The Finger Lakes Land Trust recently announced it has permanently protected 518 acres of pastures, woodlands, and crop fields at Barber Farm, a dairy and beef cattle operation located off County Route 8 in the towns of Hector and Montour, Schuyler County. Owned by Dave Barber, the farm includes panoramic vistas of Seneca Lake and the village of Watkins Glen, and can be seen from the gorge trail at Watkins Glen State Park.
The Land Trust completed two conservation easement agreements on the farm property, permanently protecting two non-contiguous parcels. Both easements will add to the protection of Seneca Lake’s water quality by prohibiting development in environmentally-sensitive areas. Forested hillsides on the property contain multiple tributaries to the lake which first enter the adjacent Catharine Creek Marsh Wildlife Management Area.
The farm, which has been in the Barber family for four generations, is located in an area of increasing development pressure. Dave is committed to protecting the property’s rural character and natural resources, and has made significant improvements to the farm’s drainage and fencing systems. The operation is home to 50 dairy cows, 30 beef cattle, and pastures for hay and corn.
Funds for the project came from the state’s Farmland Protection Implementation Program (FPIG), administered by the New York State Department of Agriculture and Markets.
“We are grateful for the opportunity to conserve this farm which defines a scenic vista enjoyed by thousands of visitors to the region each year,” said Land Trust Executive Director Andrew Zepp. “Protection of this land will also ensure the continuation of its agricultural tradition while protecting valuable wildlife habitat and buffer areas that are important for maintaining water quality in nearby Seneca Lake.”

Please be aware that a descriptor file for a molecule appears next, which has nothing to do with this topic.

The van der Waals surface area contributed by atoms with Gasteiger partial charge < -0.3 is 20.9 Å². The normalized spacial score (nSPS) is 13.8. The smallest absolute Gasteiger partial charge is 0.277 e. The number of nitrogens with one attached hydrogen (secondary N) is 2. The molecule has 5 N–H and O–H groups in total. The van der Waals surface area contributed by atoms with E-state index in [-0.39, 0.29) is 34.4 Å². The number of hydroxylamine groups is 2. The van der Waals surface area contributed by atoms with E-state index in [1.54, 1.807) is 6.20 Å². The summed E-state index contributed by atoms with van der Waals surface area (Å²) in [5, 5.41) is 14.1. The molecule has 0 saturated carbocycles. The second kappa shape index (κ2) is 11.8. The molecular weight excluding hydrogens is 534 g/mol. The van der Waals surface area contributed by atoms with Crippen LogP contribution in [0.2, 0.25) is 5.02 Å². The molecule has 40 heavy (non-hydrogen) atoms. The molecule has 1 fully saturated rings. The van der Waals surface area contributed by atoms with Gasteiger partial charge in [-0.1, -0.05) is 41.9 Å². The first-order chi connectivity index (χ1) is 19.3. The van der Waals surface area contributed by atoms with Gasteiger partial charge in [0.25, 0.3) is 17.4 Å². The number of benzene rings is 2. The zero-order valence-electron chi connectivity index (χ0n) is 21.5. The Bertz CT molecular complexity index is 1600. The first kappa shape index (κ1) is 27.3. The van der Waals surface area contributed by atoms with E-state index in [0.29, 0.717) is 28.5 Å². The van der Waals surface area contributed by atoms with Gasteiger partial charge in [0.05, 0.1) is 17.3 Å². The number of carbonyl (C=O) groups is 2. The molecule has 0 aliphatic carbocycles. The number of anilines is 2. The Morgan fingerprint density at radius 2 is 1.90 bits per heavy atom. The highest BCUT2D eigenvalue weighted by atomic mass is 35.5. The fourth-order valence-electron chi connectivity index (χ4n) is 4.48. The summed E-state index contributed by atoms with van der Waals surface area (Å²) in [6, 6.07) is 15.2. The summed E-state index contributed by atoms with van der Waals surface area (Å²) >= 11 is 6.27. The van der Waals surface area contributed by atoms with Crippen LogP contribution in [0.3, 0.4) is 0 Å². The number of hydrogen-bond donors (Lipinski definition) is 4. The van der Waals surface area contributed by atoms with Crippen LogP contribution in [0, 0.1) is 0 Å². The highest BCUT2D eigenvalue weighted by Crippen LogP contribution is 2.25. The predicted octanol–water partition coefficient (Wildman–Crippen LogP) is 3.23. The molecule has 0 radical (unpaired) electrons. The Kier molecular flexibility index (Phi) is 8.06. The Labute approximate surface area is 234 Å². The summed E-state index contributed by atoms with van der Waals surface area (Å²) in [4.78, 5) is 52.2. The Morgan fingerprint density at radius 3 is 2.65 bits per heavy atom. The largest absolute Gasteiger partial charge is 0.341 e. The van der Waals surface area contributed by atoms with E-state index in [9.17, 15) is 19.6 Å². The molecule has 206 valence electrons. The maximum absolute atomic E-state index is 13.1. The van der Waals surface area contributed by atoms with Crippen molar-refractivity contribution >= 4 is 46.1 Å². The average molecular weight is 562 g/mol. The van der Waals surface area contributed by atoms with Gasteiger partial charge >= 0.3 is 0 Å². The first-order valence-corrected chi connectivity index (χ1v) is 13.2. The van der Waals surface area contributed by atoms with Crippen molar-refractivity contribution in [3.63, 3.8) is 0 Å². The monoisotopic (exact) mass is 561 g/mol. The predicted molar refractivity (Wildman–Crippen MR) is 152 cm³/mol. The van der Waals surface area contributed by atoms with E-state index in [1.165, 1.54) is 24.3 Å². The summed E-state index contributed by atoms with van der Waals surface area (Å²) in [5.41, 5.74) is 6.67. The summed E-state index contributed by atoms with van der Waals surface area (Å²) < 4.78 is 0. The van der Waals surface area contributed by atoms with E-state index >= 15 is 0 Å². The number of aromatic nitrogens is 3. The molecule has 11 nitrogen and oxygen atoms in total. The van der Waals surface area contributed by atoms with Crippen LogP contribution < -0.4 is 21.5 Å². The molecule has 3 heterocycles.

Conservation easements are voluntary legal agreements that permanently limit future land use in order to protect the land’s conservation values. Lands subject to conservation easements remain in private ownership, on local tax rolls, and available for traditional uses such as farming and hunting.
By working cooperatively with landowners and local communities, the Finger Lakes Land Trust has protected more than 24,000 acres of the region’s undeveloped lakeshore, rugged gorges, rolling forest, and scenic farmland. The Land Trust owns and manages a network of 35 nature preserves that are open to the public and holds perpetual conservation easements on 147 properties that remain in private ownership.
The Land Trust focuses on protecting critical habitat for fish and wildlife, conserving lands that are important for water quality, connecting existing conservation lands, and keeping prime farmland in agriculture. The organization also provides programs to educate local governments, landowners, and local residents about conservation and the region’s unique natural resources.
To learn about how the Finger Lakes Land Trust is protecting water through conservation and restoration projects, visit our water quality hub at www.fllt.org/water. Information on the region’s premiere destinations for outdoor recreation may be found at www.gofingerlakes.org, a resource created by the Land Trust to encourage people to get outdoors.